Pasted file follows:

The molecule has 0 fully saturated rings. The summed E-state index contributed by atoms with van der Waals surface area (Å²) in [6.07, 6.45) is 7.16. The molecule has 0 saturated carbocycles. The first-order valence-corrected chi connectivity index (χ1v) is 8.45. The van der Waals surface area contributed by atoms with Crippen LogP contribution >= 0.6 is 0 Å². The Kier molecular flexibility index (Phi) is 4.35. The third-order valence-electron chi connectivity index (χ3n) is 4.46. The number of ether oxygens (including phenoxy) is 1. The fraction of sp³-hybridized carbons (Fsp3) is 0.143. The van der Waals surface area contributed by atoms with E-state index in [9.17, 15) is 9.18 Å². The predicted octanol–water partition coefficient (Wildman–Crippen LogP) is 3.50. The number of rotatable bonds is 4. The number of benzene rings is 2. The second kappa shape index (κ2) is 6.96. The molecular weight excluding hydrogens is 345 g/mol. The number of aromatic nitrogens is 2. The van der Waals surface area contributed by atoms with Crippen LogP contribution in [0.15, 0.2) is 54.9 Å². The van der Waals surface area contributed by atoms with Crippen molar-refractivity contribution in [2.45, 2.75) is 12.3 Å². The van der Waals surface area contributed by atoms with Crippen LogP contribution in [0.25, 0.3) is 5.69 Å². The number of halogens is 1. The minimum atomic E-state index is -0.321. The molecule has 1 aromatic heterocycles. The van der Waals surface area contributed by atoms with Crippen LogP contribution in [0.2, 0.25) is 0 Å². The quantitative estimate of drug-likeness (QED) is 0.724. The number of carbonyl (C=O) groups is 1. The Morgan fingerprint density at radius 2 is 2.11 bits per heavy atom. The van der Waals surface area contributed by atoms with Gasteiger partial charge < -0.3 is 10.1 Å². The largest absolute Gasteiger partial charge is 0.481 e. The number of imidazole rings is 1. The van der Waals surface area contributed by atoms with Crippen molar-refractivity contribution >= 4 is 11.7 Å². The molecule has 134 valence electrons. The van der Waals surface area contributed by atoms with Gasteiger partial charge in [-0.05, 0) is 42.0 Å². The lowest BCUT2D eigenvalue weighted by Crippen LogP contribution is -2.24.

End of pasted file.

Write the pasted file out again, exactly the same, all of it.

The molecule has 0 fully saturated rings. The summed E-state index contributed by atoms with van der Waals surface area (Å²) in [6.07, 6.45) is 7.16. The molecule has 0 saturated carbocycles. The first-order valence-corrected chi connectivity index (χ1v) is 8.45. The van der Waals surface area contributed by atoms with Crippen LogP contribution >= 0.6 is 0 Å². The Kier molecular flexibility index (Phi) is 4.35. The third-order valence-electron chi connectivity index (χ3n) is 4.46. The number of ether oxygens (including phenoxy) is 1. The fraction of sp³-hybridized carbons (Fsp3) is 0.143. The van der Waals surface area contributed by atoms with E-state index in [9.17, 15) is 9.18 Å². The predicted octanol–water partition coefficient (Wildman–Crippen LogP) is 3.50. The number of rotatable bonds is 4. The number of benzene rings is 2. The second kappa shape index (κ2) is 6.96. The molecular weight excluding hydrogens is 345 g/mol. The number of aromatic nitrogens is 2. The van der Waals surface area contributed by atoms with Crippen LogP contribution in [0.15, 0.2) is 54.9 Å². The van der Waals surface area contributed by atoms with Crippen molar-refractivity contribution in [2.45, 2.75) is 12.3 Å². The van der Waals surface area contributed by atoms with Crippen LogP contribution in [0.25, 0.3) is 5.69 Å². The number of halogens is 1. The minimum atomic E-state index is -0.321. The molecule has 1 aromatic heterocycles. The van der Waals surface area contributed by atoms with Crippen LogP contribution in [0.2, 0.25) is 0 Å². The quantitative estimate of drug-likeness (QED) is 0.724. The number of carbonyl (C=O) groups is 1. The Morgan fingerprint density at radius 2 is 2.11 bits per heavy atom. The van der Waals surface area contributed by atoms with Gasteiger partial charge < -0.3 is 10.1 Å². The largest absolute Gasteiger partial charge is 0.481 e. The number of imidazole rings is 1. The van der Waals surface area contributed by atoms with Crippen molar-refractivity contribution >= 4 is 11.7 Å². The molecule has 134 valence electrons. The van der Waals surface area contributed by atoms with Gasteiger partial charge in [-0.05, 0) is 42.0 Å². The lowest BCUT2D eigenvalue weighted by Crippen LogP contribution is -2.24.